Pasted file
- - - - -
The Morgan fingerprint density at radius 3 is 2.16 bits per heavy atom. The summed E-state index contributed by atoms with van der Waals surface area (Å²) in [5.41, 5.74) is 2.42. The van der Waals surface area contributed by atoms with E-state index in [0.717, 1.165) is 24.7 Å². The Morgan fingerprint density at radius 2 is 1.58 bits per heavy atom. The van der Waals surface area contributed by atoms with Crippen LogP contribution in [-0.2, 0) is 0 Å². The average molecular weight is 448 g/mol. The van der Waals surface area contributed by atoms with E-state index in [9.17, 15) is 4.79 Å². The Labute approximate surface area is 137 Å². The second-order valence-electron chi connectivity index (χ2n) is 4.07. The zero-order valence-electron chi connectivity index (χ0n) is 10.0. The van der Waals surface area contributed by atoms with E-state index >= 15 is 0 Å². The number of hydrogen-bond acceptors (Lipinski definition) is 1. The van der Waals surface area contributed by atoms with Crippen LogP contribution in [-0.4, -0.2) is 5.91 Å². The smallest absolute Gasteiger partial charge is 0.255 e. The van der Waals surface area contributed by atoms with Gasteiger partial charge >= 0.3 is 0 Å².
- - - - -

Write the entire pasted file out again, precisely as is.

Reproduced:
The Morgan fingerprint density at radius 3 is 2.16 bits per heavy atom. The summed E-state index contributed by atoms with van der Waals surface area (Å²) in [5.41, 5.74) is 2.42. The van der Waals surface area contributed by atoms with E-state index in [0.717, 1.165) is 24.7 Å². The Morgan fingerprint density at radius 2 is 1.58 bits per heavy atom. The van der Waals surface area contributed by atoms with Crippen LogP contribution in [-0.2, 0) is 0 Å². The average molecular weight is 448 g/mol. The van der Waals surface area contributed by atoms with E-state index in [9.17, 15) is 4.79 Å². The Labute approximate surface area is 137 Å². The second-order valence-electron chi connectivity index (χ2n) is 4.07. The zero-order valence-electron chi connectivity index (χ0n) is 10.0. The van der Waals surface area contributed by atoms with E-state index >= 15 is 0 Å². The number of hydrogen-bond acceptors (Lipinski definition) is 1. The van der Waals surface area contributed by atoms with Crippen LogP contribution in [-0.4, -0.2) is 5.91 Å². The smallest absolute Gasteiger partial charge is 0.255 e. The van der Waals surface area contributed by atoms with Gasteiger partial charge >= 0.3 is 0 Å².